Arrays

There are two kinds of arrays in Solidity, fixed arrays and dynamic arrays:

// Array with a fixed length of 2 elements:
uint[2] fixedArray;
// another fixed Array, can contain 5 strings:
string[5] stringArray;
// a dynamic Array - has no fixed size, can keep growing:
uint[] dynamicArray;

Private & Public Functions

The distinction between private and public is also very important in Solidity.

When your function is public, anyone can call your contract’s function and execute its code. This is obviously a huge security vulnerability, so its good practice to mark all your functions as private by default, and then only make those functions public that you want the world to be able to see.

Like so:

function _addToArray(uint _number) private {
  numbers.push(_number);
}

Function Modifiers: view & pure

You can add modifiers at the end of function declarations to mark them as pure or view. Regular functions read and modify contract data. view functions can only view, not modify, contract data. pure functions don’t interact with the blockchain at all.

function _multiply(uint a, uint b) private pure returns (uint) {
  return a * b;
}

Keccak256 and Typecasting

Ethereum has the hash function keccak256 built in, which is a version of SHA3. It’s useful for many purposes, but in our program, we’ll mainly be using it for random number generation.

Example:

//6e91ec6b618bb462a4a6ee5aa2cb0e9cf30f7a052bb467b0ba58b8748c00d2e5
keccak256("aaaab");
//b1f078126895a1424524de5321b339ab00408010b7cf0e6ed451514981e58aa9
keccak256("aaaac");

Note: Secure random-number generation in blockchain is a very difficult problem. Our method here is insecure, but since security isn’t top priority for our Zombie DNA, it will be good enough for our purposes.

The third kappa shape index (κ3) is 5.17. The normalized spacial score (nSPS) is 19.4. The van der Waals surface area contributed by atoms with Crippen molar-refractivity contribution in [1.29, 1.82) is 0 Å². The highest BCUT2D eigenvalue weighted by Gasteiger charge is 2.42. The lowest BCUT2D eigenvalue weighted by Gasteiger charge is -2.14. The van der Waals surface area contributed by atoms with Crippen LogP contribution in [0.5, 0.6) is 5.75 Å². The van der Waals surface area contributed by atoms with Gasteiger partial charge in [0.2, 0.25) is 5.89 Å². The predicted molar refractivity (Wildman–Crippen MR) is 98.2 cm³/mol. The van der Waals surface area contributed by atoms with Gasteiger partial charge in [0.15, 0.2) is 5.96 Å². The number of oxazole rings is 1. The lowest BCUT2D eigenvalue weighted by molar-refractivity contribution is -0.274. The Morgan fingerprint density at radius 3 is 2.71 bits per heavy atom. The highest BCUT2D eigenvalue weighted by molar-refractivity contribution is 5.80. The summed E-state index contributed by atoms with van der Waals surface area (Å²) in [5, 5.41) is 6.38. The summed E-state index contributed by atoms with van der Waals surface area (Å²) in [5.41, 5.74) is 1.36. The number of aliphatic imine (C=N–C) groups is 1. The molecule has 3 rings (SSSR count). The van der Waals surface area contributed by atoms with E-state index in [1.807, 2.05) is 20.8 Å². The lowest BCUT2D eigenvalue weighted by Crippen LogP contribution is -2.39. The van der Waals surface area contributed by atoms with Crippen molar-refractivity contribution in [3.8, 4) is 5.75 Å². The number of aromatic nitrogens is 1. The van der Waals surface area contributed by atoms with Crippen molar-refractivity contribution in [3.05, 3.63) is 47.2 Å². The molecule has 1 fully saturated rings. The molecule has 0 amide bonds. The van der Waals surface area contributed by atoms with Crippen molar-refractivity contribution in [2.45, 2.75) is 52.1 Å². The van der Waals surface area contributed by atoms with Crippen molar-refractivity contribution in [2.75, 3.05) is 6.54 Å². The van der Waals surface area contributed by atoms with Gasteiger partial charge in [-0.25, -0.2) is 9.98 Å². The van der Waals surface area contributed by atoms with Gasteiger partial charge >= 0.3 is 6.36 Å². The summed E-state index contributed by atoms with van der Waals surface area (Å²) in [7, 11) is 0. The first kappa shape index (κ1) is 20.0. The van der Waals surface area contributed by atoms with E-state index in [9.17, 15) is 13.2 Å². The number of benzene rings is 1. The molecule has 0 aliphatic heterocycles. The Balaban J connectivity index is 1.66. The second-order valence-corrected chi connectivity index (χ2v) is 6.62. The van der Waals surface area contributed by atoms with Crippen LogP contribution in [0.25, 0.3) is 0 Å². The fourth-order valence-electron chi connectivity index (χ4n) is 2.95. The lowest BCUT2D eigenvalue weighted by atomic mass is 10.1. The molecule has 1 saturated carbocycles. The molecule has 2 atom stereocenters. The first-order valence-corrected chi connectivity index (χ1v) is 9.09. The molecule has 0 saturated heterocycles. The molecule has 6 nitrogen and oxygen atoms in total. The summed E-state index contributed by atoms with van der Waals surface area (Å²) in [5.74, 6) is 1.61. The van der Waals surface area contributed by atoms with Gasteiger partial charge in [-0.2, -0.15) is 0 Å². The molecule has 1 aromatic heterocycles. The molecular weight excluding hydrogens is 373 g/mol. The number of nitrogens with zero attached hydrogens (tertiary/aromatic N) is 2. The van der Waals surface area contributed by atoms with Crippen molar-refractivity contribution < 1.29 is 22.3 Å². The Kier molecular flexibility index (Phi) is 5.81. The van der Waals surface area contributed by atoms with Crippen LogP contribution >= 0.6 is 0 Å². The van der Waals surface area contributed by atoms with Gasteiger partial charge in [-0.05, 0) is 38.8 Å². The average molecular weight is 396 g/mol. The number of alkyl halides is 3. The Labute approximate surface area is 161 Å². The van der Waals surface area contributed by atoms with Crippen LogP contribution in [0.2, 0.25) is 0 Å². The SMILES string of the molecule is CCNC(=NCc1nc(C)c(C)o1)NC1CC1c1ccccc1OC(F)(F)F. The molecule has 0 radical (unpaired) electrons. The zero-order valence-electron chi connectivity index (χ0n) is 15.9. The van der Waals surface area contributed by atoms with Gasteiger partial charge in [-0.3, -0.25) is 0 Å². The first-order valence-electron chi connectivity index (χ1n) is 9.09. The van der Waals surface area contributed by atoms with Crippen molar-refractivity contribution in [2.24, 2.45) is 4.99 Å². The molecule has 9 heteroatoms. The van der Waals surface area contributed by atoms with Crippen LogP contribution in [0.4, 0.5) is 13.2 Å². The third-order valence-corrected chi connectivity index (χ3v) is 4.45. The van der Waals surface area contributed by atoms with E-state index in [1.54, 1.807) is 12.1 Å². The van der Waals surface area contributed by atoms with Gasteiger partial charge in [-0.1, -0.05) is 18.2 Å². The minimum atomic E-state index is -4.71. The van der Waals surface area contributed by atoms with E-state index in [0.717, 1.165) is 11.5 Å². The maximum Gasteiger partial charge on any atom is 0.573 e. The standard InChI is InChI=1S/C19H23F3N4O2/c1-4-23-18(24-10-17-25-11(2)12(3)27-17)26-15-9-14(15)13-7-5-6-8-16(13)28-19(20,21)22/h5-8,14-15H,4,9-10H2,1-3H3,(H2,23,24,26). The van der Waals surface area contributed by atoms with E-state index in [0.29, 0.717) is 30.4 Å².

Events

The last thing we’ll be creating in this smart contract is an event. Events are a way for our smart contract to communicate that something happened on the blockchain to our app’s front-end, which can be ‘listening’ for certain events and take action when they happen.

In our case, we’re going to create a NewZombie event that will notify our front-end web3.js that a new zombie has been created.

pragma solidity ^0.4.19;

contract ZombieFactory {

    /* an event to let our front-end know every time a new zombie was created,
    so the app can display it */
    Event NewZombie(uint zombieId, string name, uint dna);

    uint dnaDigits = 16;
    uint dnaModulus = 10 ** dnaDigits; // to make sure our DNA is only 16 characters

    // this represents our zombie
    struct Zombie {
        string name;
        uint dna;
    }

    Zombie[] public zombies; // an array to store our army of zombies

    function _createZombie(string _name, uint _dna) private {
        uint id = zombies.push(Zombie(_name, _dna)) - 1;
        NewZombie(id, _name, _dna)
    }

    // generates zombie DNA from a random string
    function _generateRandomDna(string _str) private view returns (uint) {
        uint rand = uint(keccak256(_str));
        return rand % dnaModulus;
    }

    // creates a zombie with random attributes
    function createRandomZombie(string _name) public {
        uint randDna = _generateRandomDna(_name);
        _createZombie(_name, randDna);
    }

}
Author

Aadil Ayub

Designer, developer, and information junkie.